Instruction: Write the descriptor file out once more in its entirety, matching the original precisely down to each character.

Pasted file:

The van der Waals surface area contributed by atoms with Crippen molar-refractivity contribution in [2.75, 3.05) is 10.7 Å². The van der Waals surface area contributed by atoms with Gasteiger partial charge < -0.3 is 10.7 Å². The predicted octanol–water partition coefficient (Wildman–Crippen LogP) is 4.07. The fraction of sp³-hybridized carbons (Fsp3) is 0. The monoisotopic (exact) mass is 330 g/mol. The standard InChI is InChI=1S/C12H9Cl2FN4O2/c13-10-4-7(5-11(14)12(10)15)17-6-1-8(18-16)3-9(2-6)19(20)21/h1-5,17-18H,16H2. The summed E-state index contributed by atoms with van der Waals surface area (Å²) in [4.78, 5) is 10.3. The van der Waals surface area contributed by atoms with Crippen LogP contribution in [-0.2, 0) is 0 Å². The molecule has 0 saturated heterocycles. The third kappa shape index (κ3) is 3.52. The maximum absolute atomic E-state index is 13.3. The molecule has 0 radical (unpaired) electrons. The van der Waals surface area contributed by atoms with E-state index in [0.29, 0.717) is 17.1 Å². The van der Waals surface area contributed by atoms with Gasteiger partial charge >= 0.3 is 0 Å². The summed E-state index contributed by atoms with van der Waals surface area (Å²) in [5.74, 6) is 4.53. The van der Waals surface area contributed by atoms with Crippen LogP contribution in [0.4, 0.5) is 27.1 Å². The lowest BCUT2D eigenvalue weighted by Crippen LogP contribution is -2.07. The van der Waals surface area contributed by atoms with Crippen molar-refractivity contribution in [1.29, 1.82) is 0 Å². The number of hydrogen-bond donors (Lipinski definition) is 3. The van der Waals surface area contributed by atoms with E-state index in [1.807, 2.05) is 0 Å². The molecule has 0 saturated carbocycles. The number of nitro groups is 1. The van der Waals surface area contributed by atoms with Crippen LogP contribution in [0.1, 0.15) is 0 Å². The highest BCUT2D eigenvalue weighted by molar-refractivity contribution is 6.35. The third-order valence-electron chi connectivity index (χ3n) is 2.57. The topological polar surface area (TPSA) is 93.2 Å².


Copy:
The van der Waals surface area contributed by atoms with Crippen molar-refractivity contribution in [2.75, 3.05) is 10.7 Å². The van der Waals surface area contributed by atoms with Gasteiger partial charge < -0.3 is 10.7 Å². The predicted octanol–water partition coefficient (Wildman–Crippen LogP) is 4.07. The fraction of sp³-hybridized carbons (Fsp3) is 0. The monoisotopic (exact) mass is 330 g/mol. The standard InChI is InChI=1S/C12H9Cl2FN4O2/c13-10-4-7(5-11(14)12(10)15)17-6-1-8(18-16)3-9(2-6)19(20)21/h1-5,17-18H,16H2. The summed E-state index contributed by atoms with van der Waals surface area (Å²) in [4.78, 5) is 10.3. The van der Waals surface area contributed by atoms with Crippen LogP contribution in [-0.2, 0) is 0 Å². The molecule has 0 saturated heterocycles. The third kappa shape index (κ3) is 3.52. The maximum absolute atomic E-state index is 13.3. The molecule has 0 radical (unpaired) electrons. The van der Waals surface area contributed by atoms with E-state index in [0.29, 0.717) is 17.1 Å². The van der Waals surface area contributed by atoms with Gasteiger partial charge >= 0.3 is 0 Å². The summed E-state index contributed by atoms with van der Waals surface area (Å²) in [5.74, 6) is 4.53. The van der Waals surface area contributed by atoms with Crippen LogP contribution in [0.4, 0.5) is 27.1 Å². The lowest BCUT2D eigenvalue weighted by Crippen LogP contribution is -2.07. The van der Waals surface area contributed by atoms with Crippen molar-refractivity contribution in [1.29, 1.82) is 0 Å². The number of hydrogen-bond donors (Lipinski definition) is 3. The van der Waals surface area contributed by atoms with E-state index in [1.807, 2.05) is 0 Å². The molecule has 0 saturated carbocycles. The number of nitro groups is 1. The van der Waals surface area contributed by atoms with Crippen LogP contribution in [0.1, 0.15) is 0 Å². The highest BCUT2D eigenvalue weighted by molar-refractivity contribution is 6.35. The third-order valence-electron chi connectivity index (χ3n) is 2.57. The topological polar surface area (TPSA) is 93.2 Å².